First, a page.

OnLive has been around for a little while now, but it's no less improbable than it was when it was announced (at which time some gaming blogs called it a technically impossible scam): a service that streams full games, from major publishers, right to your TV or computer, no console necessary. This week, the company will release mobile apps for smartphones and tablets.
In November 2010, Microsoft released Kinect, a motion-sensing accessory for its Xbox 360 gaming console. Kinect could measure depth by sending out thousands of small infrared dots to create a 3-D map of a room, and its microphones could pinpoint sound in space. Such hardware would not be confined to gesture-based videogames. Within a few days, engineers strapped the $150 device onto a robot vacuum and wired the machines together to allow the robot to see and hear. For developers and hackers, Kinect's promise proved irresistible (and affordable): It could give machines sense.
Earlier this morning, Netflix sent out an apologetic email informing Netflix subscribers about a new development: Henceforth, decreed CEO Reed Hastings, the word "Netflix" will now refer to only the streaming video service. DVDs (and now video games) will be banished to another site, which will look identical to the old Netflix but which will be called "Qwikster" and be, for all intents and purposes, totally separate from Netflix.
This is dumb.
We caught a preview of Sony's odd, space-agey head-mounted viewer (appealingly named the HMZ-T1) back at CES in January, but we were pretty surprised to learn that not only is it not a mere demo, Sony's actually planning on, like, putting the thing in stores, where you can exchange currency for it and then take it home. Sony claims it offers an incredibly immersive 3-D experience, better than any TV. We've now played with it twice, and in some ways, that's true.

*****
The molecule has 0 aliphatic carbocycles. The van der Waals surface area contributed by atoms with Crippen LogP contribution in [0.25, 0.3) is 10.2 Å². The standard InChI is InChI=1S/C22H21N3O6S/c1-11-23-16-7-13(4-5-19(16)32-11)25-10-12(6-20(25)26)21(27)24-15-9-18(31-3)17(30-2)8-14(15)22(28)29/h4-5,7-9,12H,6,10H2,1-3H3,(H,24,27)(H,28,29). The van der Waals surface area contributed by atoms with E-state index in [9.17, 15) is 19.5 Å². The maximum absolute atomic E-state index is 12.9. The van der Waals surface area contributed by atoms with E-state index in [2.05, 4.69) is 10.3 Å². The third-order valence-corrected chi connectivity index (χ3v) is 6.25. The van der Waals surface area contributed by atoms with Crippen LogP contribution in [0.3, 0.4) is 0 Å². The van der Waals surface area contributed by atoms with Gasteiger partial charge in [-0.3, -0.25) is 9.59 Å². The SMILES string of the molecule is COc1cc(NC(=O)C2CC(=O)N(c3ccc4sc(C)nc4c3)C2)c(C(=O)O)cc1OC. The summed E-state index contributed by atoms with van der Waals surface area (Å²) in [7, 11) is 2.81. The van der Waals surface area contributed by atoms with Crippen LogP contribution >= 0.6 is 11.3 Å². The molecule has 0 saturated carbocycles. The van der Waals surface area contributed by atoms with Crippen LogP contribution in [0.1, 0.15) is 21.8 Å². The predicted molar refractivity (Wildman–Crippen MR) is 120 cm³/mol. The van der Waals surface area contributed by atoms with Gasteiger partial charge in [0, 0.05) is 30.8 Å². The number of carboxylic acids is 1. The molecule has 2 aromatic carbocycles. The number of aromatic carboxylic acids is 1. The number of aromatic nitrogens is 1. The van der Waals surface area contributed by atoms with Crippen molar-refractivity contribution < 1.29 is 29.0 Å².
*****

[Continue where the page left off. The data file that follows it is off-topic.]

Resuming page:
Check out today's featured Invention Award winner, the KOR-fx, a device that makes you feel physically immersed in a videogame.
Shahriar S. Afshar has spent the past five years perfecting a device that pumps sound vibrations directly to your ribcage, intensifying videogame and movie experiences. But when we meet near his office, the 38-year-old first spends an hour talking physics. “The Higgs boson, the so-called God particle?” he says excitedly. “It does not exist!”
PopSci talks to the designer behind the game's dynamic AI and sandbox galaxies
By John Scott LewinskiPosted 01.29.2010 at 12:01 pm 10 Comments
Mass Effect 2
Bioware's Mass Effect 2 is amongst the handful of video games that generate the same buzz for hardcore players as a major feature film would for genre fans. As it rolls into stores around the world this week, the sequel to the popular blend of action shooter and role-playing game packs new features expanding the capabilities of the title, the genre and the game industry.
When most companies promote a new product, they follow a pretty standard formula. Write a press release, tape a demonstration of the device, and maybe send out some schwag. Yawn. To promote its new line of video projectors, Epson kicked it up to the next level, creating a PS3 gaming rig that let's the user play anywhere there's a flat surface.
After hearing about preparations for the 40th anniversary of the moon landing at Kennedy Space Center last year, British engineer Iain Sharp decided to develop a tribute of his own. His offering, a remake of the 1979 Atari game Lunar Lander, in which players try to settle a module onto the moon’s surface, is a complex mix of scrapped PCs, fishing line, inkjet printer motors and miniature space vehicles.
Every little boy lives in a world that is as much fiction as reality. For a kid sitting in the back seat of a car during a long road trip, that Batman action figure isn't a plastic doll, it's actually the Dark Knight himself. And that arm rest with the drink holder? The towering precipice of a Gotham high rise. And its exactly that imaginary world that Frantz Lasorne looks to make a bit more concrete with his augmented reality toys.